The free and open source revolution started at Carnegie Mellon. Richard Stallman had asked a Carnegie Mellon Professor (and former Xerox Parc researcher) for the source code to a Xerox laser printer that was causing the MIT AI lab problems. Problems that caused a jammed printer to back up print jobs. Stallman wanted to fix the issue and give the solution back to Xerox.
The Professor refused citing a Non-Disclosure Agreement (NDA) he had signed. “I was so angry I couldn’t think of a way to express it. So I just turned away and walked out without another word,” Stallman recalls. “I might have slammed the door. Who knows? All I remember is wanting to get out of there.”
And as they say, the rest is history.
The FOSS Revolution
On our Research and FOSS History
We noticed how often early FOSS pioneers used revolutionary themes and language to describe the battle with proprietary software vendors and IT departments. Therefore we thought the revolutionary theme appropriate.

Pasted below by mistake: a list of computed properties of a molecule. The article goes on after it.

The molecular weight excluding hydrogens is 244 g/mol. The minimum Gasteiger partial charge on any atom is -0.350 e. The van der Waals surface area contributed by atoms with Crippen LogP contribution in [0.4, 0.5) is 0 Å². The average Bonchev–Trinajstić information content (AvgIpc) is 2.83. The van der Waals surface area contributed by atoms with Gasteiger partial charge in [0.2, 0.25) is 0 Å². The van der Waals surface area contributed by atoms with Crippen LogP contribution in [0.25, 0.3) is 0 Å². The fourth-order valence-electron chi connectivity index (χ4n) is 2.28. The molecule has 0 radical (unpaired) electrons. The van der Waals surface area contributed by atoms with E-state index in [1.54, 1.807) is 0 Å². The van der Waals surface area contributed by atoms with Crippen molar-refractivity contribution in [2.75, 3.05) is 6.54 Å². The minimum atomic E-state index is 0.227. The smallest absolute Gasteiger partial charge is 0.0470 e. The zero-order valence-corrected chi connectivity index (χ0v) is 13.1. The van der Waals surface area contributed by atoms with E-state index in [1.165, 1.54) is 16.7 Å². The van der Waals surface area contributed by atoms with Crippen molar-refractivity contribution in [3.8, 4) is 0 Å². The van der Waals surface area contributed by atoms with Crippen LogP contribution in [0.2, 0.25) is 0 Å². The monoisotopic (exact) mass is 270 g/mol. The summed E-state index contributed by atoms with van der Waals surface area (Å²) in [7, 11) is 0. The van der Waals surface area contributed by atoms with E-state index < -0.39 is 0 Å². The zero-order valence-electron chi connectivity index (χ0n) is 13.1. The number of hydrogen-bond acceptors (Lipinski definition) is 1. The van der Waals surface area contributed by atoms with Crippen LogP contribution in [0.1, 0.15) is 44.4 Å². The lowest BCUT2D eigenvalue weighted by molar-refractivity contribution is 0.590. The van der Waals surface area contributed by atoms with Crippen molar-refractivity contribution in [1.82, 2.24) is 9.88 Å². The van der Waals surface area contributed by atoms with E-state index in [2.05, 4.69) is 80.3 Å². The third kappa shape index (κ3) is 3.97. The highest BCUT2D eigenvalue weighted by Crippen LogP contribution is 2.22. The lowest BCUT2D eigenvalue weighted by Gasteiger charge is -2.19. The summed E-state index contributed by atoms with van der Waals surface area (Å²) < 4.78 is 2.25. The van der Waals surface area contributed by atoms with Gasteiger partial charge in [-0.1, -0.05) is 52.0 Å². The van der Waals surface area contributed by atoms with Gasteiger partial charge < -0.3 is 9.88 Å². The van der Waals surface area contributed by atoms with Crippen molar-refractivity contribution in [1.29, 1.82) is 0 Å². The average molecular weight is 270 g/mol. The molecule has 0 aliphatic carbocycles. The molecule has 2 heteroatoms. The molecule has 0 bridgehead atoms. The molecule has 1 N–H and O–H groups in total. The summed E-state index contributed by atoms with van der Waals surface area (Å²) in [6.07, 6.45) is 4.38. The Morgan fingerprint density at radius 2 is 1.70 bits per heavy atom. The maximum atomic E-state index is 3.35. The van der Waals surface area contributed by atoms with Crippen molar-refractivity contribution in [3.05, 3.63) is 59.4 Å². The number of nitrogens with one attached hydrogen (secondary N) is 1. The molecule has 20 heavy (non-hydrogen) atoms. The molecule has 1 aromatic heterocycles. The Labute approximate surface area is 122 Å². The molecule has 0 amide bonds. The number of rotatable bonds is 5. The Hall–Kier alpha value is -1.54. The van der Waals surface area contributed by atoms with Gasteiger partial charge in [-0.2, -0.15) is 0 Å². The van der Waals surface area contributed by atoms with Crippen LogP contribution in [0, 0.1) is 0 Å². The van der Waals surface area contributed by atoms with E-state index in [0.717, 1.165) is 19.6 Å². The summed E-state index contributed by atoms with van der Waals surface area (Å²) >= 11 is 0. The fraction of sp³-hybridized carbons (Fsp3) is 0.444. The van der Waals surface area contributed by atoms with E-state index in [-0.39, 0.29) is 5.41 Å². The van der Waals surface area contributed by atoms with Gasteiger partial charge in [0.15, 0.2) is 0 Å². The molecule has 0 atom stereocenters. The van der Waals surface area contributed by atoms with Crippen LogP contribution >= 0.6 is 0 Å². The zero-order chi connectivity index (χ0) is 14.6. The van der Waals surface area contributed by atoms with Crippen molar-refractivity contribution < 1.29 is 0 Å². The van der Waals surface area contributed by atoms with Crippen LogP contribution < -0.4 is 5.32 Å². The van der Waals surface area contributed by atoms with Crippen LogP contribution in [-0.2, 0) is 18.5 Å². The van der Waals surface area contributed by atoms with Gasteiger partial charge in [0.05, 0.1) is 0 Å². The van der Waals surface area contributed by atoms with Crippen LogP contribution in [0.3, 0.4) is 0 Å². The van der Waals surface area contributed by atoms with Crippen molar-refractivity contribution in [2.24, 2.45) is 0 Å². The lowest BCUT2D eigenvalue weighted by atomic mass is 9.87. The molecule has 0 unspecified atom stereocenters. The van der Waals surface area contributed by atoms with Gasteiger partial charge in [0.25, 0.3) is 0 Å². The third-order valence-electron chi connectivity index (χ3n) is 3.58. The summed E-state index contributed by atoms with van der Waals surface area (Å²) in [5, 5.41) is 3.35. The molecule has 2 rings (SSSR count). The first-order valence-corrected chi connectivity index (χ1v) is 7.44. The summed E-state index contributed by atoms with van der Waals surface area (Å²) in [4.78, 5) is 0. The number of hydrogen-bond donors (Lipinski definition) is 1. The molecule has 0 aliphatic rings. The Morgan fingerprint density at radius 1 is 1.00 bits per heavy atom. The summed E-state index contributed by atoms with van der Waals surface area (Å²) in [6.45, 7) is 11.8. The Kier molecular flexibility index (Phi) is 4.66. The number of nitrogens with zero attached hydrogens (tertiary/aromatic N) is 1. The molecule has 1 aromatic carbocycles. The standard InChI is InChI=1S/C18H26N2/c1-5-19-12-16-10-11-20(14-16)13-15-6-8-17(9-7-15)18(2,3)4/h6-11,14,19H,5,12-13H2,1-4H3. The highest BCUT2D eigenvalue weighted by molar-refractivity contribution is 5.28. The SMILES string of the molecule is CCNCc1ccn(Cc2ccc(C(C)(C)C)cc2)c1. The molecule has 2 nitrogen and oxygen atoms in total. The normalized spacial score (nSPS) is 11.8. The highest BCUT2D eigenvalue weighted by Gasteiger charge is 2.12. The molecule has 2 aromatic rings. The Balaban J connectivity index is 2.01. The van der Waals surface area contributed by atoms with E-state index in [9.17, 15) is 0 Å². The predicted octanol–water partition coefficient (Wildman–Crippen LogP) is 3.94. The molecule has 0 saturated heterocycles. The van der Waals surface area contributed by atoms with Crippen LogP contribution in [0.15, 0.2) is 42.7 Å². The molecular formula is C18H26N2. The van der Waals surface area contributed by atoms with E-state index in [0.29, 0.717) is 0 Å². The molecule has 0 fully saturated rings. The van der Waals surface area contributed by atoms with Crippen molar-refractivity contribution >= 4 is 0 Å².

We know and understand that there are huge bodies of FOSS history that we have missed. But we tried to cover the primary highlights and educate our readers at the same time. It’s a great story and one we enjoyed putting together.
The Rise of Open Source
Free and Open Source (FOSS) software used to be the domain of hackers and fringe IT. They were an eclectic group focused on ideals rather than a business profit. To them, not sharing software was morally wrong.
Yet during the last 10 – 15 years, a hybrid model has emerged. Perhaps unknowingly, those early FOSS pioneers started a movement and new forms of business models that are threatening the old proprietary guard within today’s largest businesses.
On Part II – The New Age of Achievement
We’re going to take a closer look at the last 10 years and explain why the new FOSS companies are going to usher in a new age of economic achievement.
P.S. Who do you believe is the Benedict Arnold of Free and Open Source? Please give us your comments below.